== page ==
For this business card job for 3 Waves Media in Virginia Beach, I decided to do something a little different. In order to end up with the least amount of waste – I decided to trim and edge paint all of the cards first. I went to River City Graphics to have them trimmed down as their cutter is far superior to my little crooked manual one. Once they were trimmed I went right into edge painting. By edge painting first, I don’t ruin perfectly good prints (the over-sprayed cards can be used for line up and ink adjustment), I am able to better match the edge painting to the ink (since I think adjusting the press ink is easier), and personally it just seems to speed up the job. The disadvantage is that I had to feed one by one – which on my small 7×11″ press is probably better anyway.
I did learn a few things by doing the job in this seemingly reverse order:
1. The edge painting was NOT damaged by feeding into my pins. I use compressible pins made from foam tape, but I didn’t have any issues with the edge painting rubbing off, chipping, or transferring
2. These acrylic paints dry very quickly – by the time you finish all four sides, they are ready to be gently separated. They seem to set well with no rub off or transferring.
3. More flow aid- I found when I was doing so many stacks (I kept my stacks small so I could focus on getting nice even coverage) that the acrylic when too thick would clog the nozzle over time. For a short job I could leave the paint thicker but for a longer working time I needed more flow aid than I previously thought. Think milk, not yogurt for consistency.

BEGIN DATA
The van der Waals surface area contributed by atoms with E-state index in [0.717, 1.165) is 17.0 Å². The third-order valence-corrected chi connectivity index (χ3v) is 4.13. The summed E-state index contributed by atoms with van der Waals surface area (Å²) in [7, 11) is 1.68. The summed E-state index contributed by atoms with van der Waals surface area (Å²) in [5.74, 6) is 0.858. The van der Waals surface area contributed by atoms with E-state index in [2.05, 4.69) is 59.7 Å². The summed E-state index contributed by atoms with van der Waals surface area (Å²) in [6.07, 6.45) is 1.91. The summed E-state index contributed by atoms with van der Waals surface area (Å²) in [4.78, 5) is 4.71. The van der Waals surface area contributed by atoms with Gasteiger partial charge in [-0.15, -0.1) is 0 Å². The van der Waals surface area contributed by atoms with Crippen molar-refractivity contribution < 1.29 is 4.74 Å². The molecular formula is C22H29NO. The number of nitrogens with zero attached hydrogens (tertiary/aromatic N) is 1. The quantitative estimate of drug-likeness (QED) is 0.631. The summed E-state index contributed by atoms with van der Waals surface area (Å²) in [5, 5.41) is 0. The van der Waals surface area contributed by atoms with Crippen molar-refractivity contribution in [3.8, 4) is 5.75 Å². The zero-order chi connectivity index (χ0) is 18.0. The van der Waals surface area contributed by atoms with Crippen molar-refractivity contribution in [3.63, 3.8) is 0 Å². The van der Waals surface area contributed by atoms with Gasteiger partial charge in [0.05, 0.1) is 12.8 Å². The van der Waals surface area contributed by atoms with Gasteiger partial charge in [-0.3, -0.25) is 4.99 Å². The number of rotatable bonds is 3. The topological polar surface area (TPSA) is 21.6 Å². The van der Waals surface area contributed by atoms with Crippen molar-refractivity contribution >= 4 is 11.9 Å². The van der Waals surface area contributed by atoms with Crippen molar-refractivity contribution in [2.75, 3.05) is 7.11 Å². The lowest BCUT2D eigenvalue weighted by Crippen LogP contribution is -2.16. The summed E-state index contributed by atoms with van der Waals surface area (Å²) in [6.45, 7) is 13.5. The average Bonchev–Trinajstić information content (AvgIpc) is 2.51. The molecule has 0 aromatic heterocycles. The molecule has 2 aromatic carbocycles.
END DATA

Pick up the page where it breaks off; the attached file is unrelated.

4. 220lb White Savoy is top notch for edge painting. I think it does better than the Lettra but the difference might be negligible or affected by other factors I’m not noticing.
Whenever I’m printing I carefully work to try and get one perfect print – I then keep that print and my swatch or pantone guide on the delivery board so I can cross check each print that I pull from the press. It’s slower going, and I run the press as slowly as the motor will go, but I’m better able to keep track on the prints and notice if things change (like ink gets too thin or there is a blank spot). With this job I printed the logo first, which took more ink. I had to darken the ink so that the lighter coverage of ink on the text would be a good color match for the logo on the front. I think this issue is one of the secret skills of letterpress – you can use the exact same ink and get a huge range of tints based on how much is on press and how much is laying on your plates. I find I need to adjust the color in those cases where just ‘adding more ink’ isn’t an option ( when it will cause the plate to fill in or be over inked).